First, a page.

How to Be Miserable By Worrying About Sharpness

Tired photographer working at his workplace.

Is my tongue embedded firmly in cheek?  A little bit.  Nonetheless as a moderator on the KelbyOne Community, I see lots of posts by nice people worrying that their images are not sharp.  First the gear gets blamed, then the post-processing and maybe sometimes even the user.  While camera shake is the most common reason for user caused softness, inappropriate aperture selection and use of an unsuitable autofocus method also come to mind.

The worst offender is always misunderstanding and unrealistic expectations.

How To Be Miserable in One Easy Step

Shoot an image without thinking about camera shake, depth of field and autofocus method.  Import or open the image in your favourite photo editor.  Zoom in to 300%.  Examine the image with your nose pressed against your display.  Guaranteed soft image.  Must be the camera’s or lens’ fault.

Nope, this error is happening 100% behind the eyeballs.  The first problem is a lack of thinking.  With larger sensors such as those found in “real” cameras which have sensors larger than ¼ the size of your little fingernail, the choice of aperture and choosing the appropriate depth of field for the lens, the aperture and the subject distance do matter.  You can certainly let the camera rip on full auto, but also accept that you may not get what you expect precisely.  

You also need to be considerate of what your safe hand holding shutter speed is for the lens in question.  The idea of using the reciprocal of the focal length is a guide, not a rule.  If you are hefting a massive 150mm-600mm, proper application of the reciprocal guide would say that your minimum safe handholding speed would be 1/600 of a second or shorter, regardless of focal length selected.  This may seem to invalidate the reciprocal guide, but the lens does not diminish in size or mass when the focal length is adjusted by the zoom.  I respect that you may have heard different statements on this subject from different sources.  To be polite, they are not correct.

The final issue and the most common problem is unreasonable expectations, magnification, viewing system and viewing distance.  Consider the following accepted and reasonable guidelines.

The proper viewing distance for any image is twice the diagonal length.  Let’s use an 8x10 as an example.  The length of the diagonal is the square root of 8^2 plus 10^2 or in this example, the square root of 164, or just under 13 inches.  So the proper viewing distance for an 8x10 is just over two feet.  Yet in most every case, when photographers examine an 8x10 print, they do so from about six inches away.  Normal people are less prone to do this, but regardless making a determination on the sharpness closer than the viewing distance is self-delusional.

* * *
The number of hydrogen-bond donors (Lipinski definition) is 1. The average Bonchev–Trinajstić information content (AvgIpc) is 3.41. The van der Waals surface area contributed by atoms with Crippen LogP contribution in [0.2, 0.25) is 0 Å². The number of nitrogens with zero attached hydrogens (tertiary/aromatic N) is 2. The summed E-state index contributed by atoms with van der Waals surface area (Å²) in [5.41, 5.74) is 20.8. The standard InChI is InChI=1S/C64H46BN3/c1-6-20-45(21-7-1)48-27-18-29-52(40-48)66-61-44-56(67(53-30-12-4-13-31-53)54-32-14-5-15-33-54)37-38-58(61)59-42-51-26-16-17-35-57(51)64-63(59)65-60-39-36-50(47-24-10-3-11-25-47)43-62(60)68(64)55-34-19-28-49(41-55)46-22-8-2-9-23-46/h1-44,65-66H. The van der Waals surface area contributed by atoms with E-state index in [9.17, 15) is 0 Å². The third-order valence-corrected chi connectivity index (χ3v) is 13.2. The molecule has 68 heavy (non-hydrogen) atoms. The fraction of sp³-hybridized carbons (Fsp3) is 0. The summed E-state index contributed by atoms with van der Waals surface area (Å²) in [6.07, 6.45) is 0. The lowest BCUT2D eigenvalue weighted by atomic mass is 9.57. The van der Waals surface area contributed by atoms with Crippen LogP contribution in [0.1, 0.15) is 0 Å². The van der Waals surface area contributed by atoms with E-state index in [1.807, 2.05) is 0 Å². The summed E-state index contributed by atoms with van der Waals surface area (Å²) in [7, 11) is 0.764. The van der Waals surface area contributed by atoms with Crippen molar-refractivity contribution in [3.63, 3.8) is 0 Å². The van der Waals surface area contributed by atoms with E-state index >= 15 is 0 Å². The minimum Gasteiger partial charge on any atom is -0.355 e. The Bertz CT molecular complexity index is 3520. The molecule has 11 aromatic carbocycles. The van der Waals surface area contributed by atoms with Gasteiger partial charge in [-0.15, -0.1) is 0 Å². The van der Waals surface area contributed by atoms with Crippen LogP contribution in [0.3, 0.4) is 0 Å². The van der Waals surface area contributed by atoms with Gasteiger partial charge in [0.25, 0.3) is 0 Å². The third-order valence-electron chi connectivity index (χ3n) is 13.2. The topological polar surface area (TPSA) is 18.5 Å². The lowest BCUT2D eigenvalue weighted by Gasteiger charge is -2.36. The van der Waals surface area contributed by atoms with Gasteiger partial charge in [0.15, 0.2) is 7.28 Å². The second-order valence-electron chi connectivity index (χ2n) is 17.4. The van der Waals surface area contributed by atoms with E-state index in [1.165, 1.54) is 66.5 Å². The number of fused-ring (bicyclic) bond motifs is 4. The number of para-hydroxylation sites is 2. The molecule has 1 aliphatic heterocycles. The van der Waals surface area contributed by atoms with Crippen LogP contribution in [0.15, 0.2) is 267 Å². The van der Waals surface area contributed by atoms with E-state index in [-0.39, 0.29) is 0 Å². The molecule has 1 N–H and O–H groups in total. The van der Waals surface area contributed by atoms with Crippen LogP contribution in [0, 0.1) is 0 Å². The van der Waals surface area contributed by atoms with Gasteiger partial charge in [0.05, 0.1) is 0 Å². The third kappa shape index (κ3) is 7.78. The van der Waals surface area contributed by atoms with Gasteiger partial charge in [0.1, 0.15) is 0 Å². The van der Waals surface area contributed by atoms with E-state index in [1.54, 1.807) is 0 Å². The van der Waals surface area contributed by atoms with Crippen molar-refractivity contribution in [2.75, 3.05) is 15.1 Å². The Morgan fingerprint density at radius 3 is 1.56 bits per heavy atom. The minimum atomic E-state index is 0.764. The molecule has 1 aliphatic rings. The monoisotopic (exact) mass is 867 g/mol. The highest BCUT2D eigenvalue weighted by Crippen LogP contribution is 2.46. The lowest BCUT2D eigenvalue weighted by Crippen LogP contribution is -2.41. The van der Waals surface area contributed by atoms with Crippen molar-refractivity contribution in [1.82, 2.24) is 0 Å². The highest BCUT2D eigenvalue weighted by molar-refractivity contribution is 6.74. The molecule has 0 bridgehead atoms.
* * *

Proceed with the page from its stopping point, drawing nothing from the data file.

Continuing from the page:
The only time that it is ok to be this close to a photo this size is when you are hanging it on the wall.

The only time that it is ok to be this close to a photo this size is when you are hanging it on the wall.

We also find that folks bring an image into their computer and put it up on a large screen for editing purposes.  This is not a bad thing until that large image is used as a means of determining sharpness.  While the guides for proper viewing distance should be followed in general, if determining sharpness is part of your workflow, do not zoom in larger than life-size or 100%.  Anything more requires that the image be put through a resize process which a zoom does not do.  Resizing only happens in an export process and only if the user remembers to do so.  Remember that the proper viewing distance for an image filling a common 27” diagonal display is over five feet away and none of us sit that far away.  In fact most move in closer than normal seating distance and make any issues appear much worse.  Stopping the practice of over-zooming makes most of the sharpness concerns that are not technical go away.

Lastly, using your display as a means of determining sharpness probably does not make sense unless it is a super high res display.  Consider that a 1920x1080 display has enough pixels to accurately show a 2 megapixel image.  Anything bigger goes through a pixel blending or pixel dropping algorithm to make the image fit full screen.  This is why we can say that these displays have resolutions of only around 120 pixels per inch, or 120 dots per inch, because each pixel is effectively a dot.

This bears no resemblance to a print.  A common print DPI setting is 300 dots per inch, but most all photo printers use this data feed and run their own algorithms against the data flow to produce 1440, 2880 or even 5760 dot per inch prints.  This is why it is critical to resize your print ready images to the paper size that you will be printing on.  Lightroom does this automatically, but other applications require that you do the resize as a step.  Thus by using your display as a means to evaluate sharpness, you may be fooling yourself because the display cannot match the resolution of the sensor.


So instead of worrying and moaning over sharpness, check your premises.  If one of your thought processes is invalid, so will be your conclusions.  Moreover, if you are not being planful in the making of the shot, you are at best hoping for a happy accident.  Expecting technology to make up for you not doing your part is a fool’s errand. Hope is not a strategy.

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I'm Ross Chevalier, thanks for reading, watching and listening and until next time, peace.